Cheap oil, coal and gas have two implications for renewable energy. For one, they pressure power prices lower by cutting input costs for the power plants that tend to deliver the marginal amount of electricity needed on any given day. Solar and wind remain the cheapest sources of new generation in Europe’s biggest economy. They continue to get built under auctions that are settling between EUR 55-61/MWh. Yet wholesale power prices also continue to trade lower. By late May, the benchmark front year German power contract stood at just over EUR 37/MWh – down by 17% on where it began the year. Lower power prices cut the share of revenues renewable energy projects can raise from the market. The difference needs to be met via support schemes.

The fund used to finance Germany’s clean energy investments looks set to fall back into deficit for the first time since 2013. The surplus has been trending lower since hitting a peak of EUR 6bn in March 2019. It stood at EUR 1.1bn in April, having plunged by more than half since February. Stefan Kapferer, head of eastern German network operator 50Hertz, expects the levy on consumers’ power bills that is used to finance the pot will need to be increased from next year. At 6.76 euro cents/kWh (EUR 67.56/MWh), it already accounts for around 22% of a typical German retail power bill.

Lower revenues for renewables – absent support schemes – also shake confidence in the outlook for non-subsided projects, just as market-driven Power Purchase Agreements (PPAs) were starting to take off around Europe. UK-based Aurora Energy Research sees 34 GW of renewable energy projects at risk of cancellation across seven European countries it investigated. Almost half the projects likely to come into question are in Spain where most of the pipeline for clean energy is being driven by commercial partners rather than state support schemes.

Carbon prices also play a key role for giving renewable sources a competitive edge to fossil fuels.  Stiffer carbon costs can support overall power prices by making the use of coal or gas a lot more expensive. This is turn can guarantee clean energy providers better margins via wholesale electricity prices and reduce burdens on the public to make up the difference. It also makes electricity from renewables a potentially more attractive source of energy for heating or transportation – facilitating electrification of parts of the economy that have proved stubbornly difficult to decarbonise so far. “Obviously having a [carbon] price, and one that escalates, is quite important,” says Consentec’s Maurer.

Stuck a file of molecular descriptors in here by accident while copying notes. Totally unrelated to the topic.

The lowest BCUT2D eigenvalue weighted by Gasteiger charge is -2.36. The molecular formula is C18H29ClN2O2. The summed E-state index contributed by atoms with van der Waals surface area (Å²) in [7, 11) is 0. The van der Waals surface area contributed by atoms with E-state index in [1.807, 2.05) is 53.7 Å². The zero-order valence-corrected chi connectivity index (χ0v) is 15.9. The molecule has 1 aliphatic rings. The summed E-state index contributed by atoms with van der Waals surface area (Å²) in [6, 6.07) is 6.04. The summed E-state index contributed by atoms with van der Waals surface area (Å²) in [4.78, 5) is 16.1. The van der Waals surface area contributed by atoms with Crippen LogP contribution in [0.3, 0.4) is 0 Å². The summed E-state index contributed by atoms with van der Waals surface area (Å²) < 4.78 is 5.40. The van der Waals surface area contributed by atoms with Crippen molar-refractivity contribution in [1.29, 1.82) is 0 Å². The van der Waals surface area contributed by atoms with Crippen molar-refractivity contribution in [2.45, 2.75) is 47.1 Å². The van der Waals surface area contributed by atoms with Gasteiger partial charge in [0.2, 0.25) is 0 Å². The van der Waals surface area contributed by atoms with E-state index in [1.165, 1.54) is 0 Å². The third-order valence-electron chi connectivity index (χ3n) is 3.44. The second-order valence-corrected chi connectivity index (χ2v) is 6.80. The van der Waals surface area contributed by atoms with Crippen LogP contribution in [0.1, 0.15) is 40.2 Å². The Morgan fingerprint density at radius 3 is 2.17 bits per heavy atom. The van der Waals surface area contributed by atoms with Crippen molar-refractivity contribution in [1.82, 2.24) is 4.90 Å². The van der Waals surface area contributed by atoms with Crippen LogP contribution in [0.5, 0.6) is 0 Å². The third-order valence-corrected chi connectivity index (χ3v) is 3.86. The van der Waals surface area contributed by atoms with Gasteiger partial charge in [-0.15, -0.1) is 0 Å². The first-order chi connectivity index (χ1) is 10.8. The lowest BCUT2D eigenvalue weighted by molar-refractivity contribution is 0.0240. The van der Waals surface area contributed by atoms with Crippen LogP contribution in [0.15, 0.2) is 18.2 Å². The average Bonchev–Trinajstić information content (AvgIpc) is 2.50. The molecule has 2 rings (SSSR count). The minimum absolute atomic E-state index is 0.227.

The European Commission plans to tighten climate policy and is considering raising the EU’s 2030 emissions reduction target from a 40% cut on 1990 levels to a 50-55% cut. The decision will have profound implications for prices on the bloc’s emissions trading scheme (EU ETS). Yet analysis firm Refinitiv sees prices falling again following a peak in the coming years unless a temporary reform is made permanent. The Market Stability Reserve is presently withdrawing 24% of the market’s surplus allowances over a certain threshold every year. From 2024 that will return to 12%, though some have suggested retaining the higher rate. It could spell the difference between a tight and a loose market this decade that keeps carbon prices below EUR 30/t.

Panic over the coronavirus’s impact on economic growth briefly sent carbon prices below 15/t in April and analysts say the market is only holding up above EUR 18/t due to speculation. These levels remain significantly short of the kinds needed to prompt markets to replace dirty technologies. Energy economist Felix Matthes, who sat on a commission in Germany that recommended a path for exiting coal generation, says carbon prices ranging from EUR 20-60/t will replace the country’s coal-fired generation with gas. Germany’s oldest hard coal units are already out of the money, but its newest lignite plants still make margins high enough to deter early closures. Yet the challenge is less so much the future of German coal, which Berlin already plans to buy out by 2038 at the latest, as much as it is the difficulty of encouraging technologies like hydrogen that will eventually be needed to supplant natural gas. “The easy bit is up to EUR 60/t,” Matthes says. “Then the hard phase starts.”

But green hydrogen production is likely to need triple digit carbon prices for markets to embrace it without state support, he says.

Chancellor Angela Merkel’s Christian Union remains wary of price interventions in the EU ETS. It also welcomes the recent fall in carbon prices as a kind of industrial relief in the face of economic difficulty. Without a rising price floor, however, there will be little incentive to rapidly replace technologies in the few decades left to avert the worst consequences of climate change. Right now, politicians are absorbed with managing the coronavirus crisis. But as they shift into the recovery phase, they should look at a profound energy price reform, says Andreas Loeschel. It should focus on making electricity cheaper by eliminating levies on power consumption while taxing C02 to help close the funding gap. Small businesses and people on lower incomes would especially benefit from such a reform, which would simultaneously make clean power more attractive and fossil fuels less so, says Loeschel. “This would be a perfect time to get serious about it.”


36 Comments on "Under the weather"